There are vigorous academic discussions around the definition, implications, and utility of establishing the Anthropocene as a new stage in geological time. Researchers in both the natural and social sciences are part of ongoing debates regarding the concept of a human epoch.
In geology, one controversial issue has been the evidence required to mark the start of the epoch. This conversation revolves around Global Stratotype Sections and Points (GSSP), stratigraphic reference points that define the lower boundaries of geological time units and are part of the criteria to formalize the Anthropocene as such. A number of researchers have proposed multiple datings for the beginning of the Anthropocene, while others have argued there might be insufficient data and are skeptical of the relevance of the term.
Humanist academics have also engaged in interdisciplinary exchanges regarding the Anthropocene. In recent work, scholars have questioned the scope of the term and proposed alternative frameworks that include historical, gender, economical, and racial perspectives.
The term has also transitioned into popular culture, sparking conversations about climate change and the environmental crisis among the wider public.
- 1 Geological Debate
- 2 In Humanities and Social Sciences
- 3 Multidisciplinary impact
- 4 Alternative framings
- 5 See also
- 6 References
The geologic time scale is a way of dating the Earth by classifying geological strata. Geologists have come together to split the 4 billion years of Earth's history into various eons, eras, periods, epochs, and ages. According to the International Commission on Stratigraphy, the current geological epoch we are in is the Holocene, or 'recent' epoch.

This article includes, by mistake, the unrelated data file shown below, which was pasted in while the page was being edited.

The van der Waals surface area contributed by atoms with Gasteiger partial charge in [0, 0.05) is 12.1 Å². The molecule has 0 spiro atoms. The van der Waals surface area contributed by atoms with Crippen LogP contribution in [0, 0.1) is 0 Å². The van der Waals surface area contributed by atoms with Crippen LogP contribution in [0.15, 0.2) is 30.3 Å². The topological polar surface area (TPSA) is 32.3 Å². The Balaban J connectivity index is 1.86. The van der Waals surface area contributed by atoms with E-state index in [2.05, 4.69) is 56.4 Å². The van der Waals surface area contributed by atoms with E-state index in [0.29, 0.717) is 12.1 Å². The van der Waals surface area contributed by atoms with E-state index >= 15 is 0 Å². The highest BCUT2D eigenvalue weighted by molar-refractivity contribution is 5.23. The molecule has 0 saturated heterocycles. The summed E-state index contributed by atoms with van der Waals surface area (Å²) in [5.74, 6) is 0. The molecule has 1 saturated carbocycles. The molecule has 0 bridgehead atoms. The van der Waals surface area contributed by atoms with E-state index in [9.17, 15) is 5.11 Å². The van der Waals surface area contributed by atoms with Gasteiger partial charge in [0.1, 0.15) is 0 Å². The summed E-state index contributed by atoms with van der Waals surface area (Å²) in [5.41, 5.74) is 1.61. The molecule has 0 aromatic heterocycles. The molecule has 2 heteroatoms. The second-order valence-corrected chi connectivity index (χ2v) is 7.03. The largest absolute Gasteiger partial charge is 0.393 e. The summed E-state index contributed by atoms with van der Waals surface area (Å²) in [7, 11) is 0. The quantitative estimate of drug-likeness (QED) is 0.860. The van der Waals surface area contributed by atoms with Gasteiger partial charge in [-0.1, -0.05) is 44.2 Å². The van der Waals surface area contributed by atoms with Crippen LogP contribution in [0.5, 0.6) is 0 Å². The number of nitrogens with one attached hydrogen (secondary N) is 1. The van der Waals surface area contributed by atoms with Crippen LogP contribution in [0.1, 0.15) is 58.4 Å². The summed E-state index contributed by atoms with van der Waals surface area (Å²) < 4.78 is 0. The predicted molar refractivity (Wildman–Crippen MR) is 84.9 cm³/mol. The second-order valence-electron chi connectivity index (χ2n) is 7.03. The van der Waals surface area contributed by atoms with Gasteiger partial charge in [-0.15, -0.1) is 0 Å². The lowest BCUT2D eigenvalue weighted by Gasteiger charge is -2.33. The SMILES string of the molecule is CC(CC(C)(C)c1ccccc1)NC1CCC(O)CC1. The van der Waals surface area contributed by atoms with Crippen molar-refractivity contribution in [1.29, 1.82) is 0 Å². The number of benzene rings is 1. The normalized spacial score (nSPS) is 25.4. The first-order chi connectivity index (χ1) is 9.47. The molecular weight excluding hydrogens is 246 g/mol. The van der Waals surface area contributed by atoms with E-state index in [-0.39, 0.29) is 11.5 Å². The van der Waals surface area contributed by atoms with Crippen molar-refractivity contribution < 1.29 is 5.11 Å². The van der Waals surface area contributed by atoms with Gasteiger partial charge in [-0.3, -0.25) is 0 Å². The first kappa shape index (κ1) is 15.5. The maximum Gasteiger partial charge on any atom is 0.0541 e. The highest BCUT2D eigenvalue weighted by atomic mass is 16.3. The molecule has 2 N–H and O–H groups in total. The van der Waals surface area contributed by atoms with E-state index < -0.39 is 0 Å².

There are formal criteria to define a geological time unit. Geological stratigraphic material defines each era, with global scale changes noted in rock, glacier, ice or marine sediments. These are known as Global Stratotype Sections and Points, or GSSPs, and must be agreed upon by the International Commission on Stratigraphy. GSSPs can also be referred to as golden spikes, since they refer to a specific instance in time. They must correspond with one single, physical aspect that appears in a stratigraphic section, with this change being felt globally. After identifying a strong enough event, geologists then find complementary stratigraphic changes, which are correlated with the initial golden spike, and called auxiliary stratotypes. These GSSPs must be strong enough to cause a singular, global change.
Because of this long list of qualifiers, there is always room for debate within the geological community on the Geologic Time Scale, and the latest debate centers around a human-influenced geological epoch, known as the Anthropocene.
As of 2020, there is still ongoing discussions about when to date the Anthropocene. Following guidance from the Subcommission on Quaternary Stratigraphy and the International Commission on Stratigraphy, the Anthropocene Working Group has been tasked with the job of determining a start date for the Anthropocene.
There are three suggestions for how the Anthropocene should be integrated into the Geological Time Scale. Option 1 has the Anthropocene following Holocene, so retaining what would be a normal interglacial as an anomalous very short Holocene Epoch. Option 2 has the Anthropocene directly following the Pleistocene. Under the second option, it would be called the Holocenian, since all formally defined Ages have an -ian suffix. Option 3 removed the Quaternary Period, allowing the Neogene ('new life') Period to run to the present day and removes the anomalously short Holocene Epoch.
Some researchers have gone so far as to dismiss the need to establish a new geological time unit, considering there is minimal stratigraphic evidence to support what they consider a political statement rather than scientific fact. Moreover, they posit "most articles on the Anthropocene misrepresent the nature of the units of the International Chronostratigraphic Chart". Members of the Anthropocene Working Group, in turn, refute these positions arguing solid geological grounding.
There are currently multiple proposed dates to mark the start of the Anthropocene epoch.
Dating back to the Pleistocene, fires are regarded as one of the first impacts of humans on the environment. While these events can be seen in fossilized charcoal, they are localized and therefore not meeting the geological requirements for a Global Stratotype Section and Point (GSSP).